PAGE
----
Guidelines for dealing with issues
raised by the sealed adoption record controversy are needed by the
field of adoption and do not now exist. . .
In 1917, the first state adoption law providing safeguards to protect
the adoptive process and the adopted child was passed in Minnesota.
This law provided for, among other things, the protection of court
records from public inspection and the revision of birth certificates.
Gradually, other states began to follow suit until today all states
have adoption laws that safeguard the adoption and the child, and
nearly all states number among the safeguards the sealing of adoption
The emphasis on protection of the adoption and of the interests
of the child and the guidelines for implementing these principles
were derived largely from the adoption agencies that emerged during
the 1920s, ‘30s, and ‘40s. These agencies, in turn,
were greatly aided and influenced by the United States Children’s
Bureau and the Child Welfare League of America. In 1938, the Child
Welfare League issued a set of minimum safeguards for adoptions.
These included the provisions that the birth record be revised to
shield an adopted child from unnecessary embarrassment in the case
of illegitimacy and that the identity of the adopting parents be
kept from the natural parents.
The field of adoptions was growing and practice was evolving so
rapidly that in 1948, 1951, and 1954, the Child Welfare League conducted
nationwide surveys and workshops on adoption practices. In 1959,
the first CWLA Standards for Adoption Service, developed by an interdisciplinary
committee, was published by CWLA. The anonymity of all parties,
the confidentiality of agency records and of the adoption proceedings,
and the sealing of court adoption records and original birth certificates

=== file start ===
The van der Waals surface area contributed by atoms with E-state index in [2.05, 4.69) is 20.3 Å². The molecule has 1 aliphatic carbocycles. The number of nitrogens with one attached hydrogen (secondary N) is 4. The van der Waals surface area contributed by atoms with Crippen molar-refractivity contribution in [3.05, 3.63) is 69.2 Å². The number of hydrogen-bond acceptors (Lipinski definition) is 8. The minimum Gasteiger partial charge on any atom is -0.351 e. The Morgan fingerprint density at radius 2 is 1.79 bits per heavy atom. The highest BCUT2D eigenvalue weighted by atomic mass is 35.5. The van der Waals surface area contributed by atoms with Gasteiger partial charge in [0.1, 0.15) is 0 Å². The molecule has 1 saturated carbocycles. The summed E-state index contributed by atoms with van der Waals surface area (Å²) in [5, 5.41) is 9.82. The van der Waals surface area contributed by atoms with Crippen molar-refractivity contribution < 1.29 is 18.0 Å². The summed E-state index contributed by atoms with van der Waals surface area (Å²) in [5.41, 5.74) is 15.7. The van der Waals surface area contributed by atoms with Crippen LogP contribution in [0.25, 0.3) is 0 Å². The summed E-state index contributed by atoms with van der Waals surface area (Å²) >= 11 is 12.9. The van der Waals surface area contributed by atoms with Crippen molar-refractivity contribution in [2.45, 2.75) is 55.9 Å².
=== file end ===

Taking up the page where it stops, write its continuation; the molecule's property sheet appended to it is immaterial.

were all supported in that document and reaffirmed in 1968, the
date of the most recent revision of the adoption standards.
These principles are based on the assumption that intervention
of the natural parents after the child’s adoption is not conducive
to the child’s well-being or to development of the new parent-child
relationship. They assume also that the natural parents, having
relinquished parental rights and responsibilities, should be free
to pursue their own lives without fear of intrusion by the relinquished
child or the adoptive parents. . .
Adoption agencies have long stressed the importance of telling
children they were adopted, of not trying to preserve a family secret
that would slip out in some sudden, harmful way. The Standards encourage
the agency to furnish the adoptive parents information needed to
understand the child and to deal with the child’s curiosity
about his natural parents. It was not anticipated that learning
of one’s adoptive status would lead to a desire to meet one’s
natural parents. It was assumed that a loving adoptive home would
answer a child’s need for identity and security and that involvement
with the natural family might jeopardize that identity and security.
Furthermore, in past years the typical adoptee was an infant born
out of wedlock to a young woman, who, in the context of societal
disapproval, did not want this fact known. Again, it was not anticipated
that the mother might wish to have contact with the relinquished
child at a later point.
But times have changed. The basic assumptions underlying the guarantees
of anonymity and confidentiality are undergoing challenge from both
legal and psychological perspectives. . .
Many adoptees and others claim that, regardless of their reasons
and regardless of the outcome, they have a right to know the full
details of their past, including the identity of their natural parents.
There is a groundswell of support for this position. The media
have embraced it. New legislation has been or is being proposed
in many states. Court cases including class action suits seeking
to strike down laws that seal the records or birth certificates
are in process. In our society greater emphasis than in the past
is being placed on the right of all people to know the contents
of various records kept about them and on the civil rights of previously
overlooked groups. All of these factors make the time ripe for a
reexamination of earlier established policies and practices. . .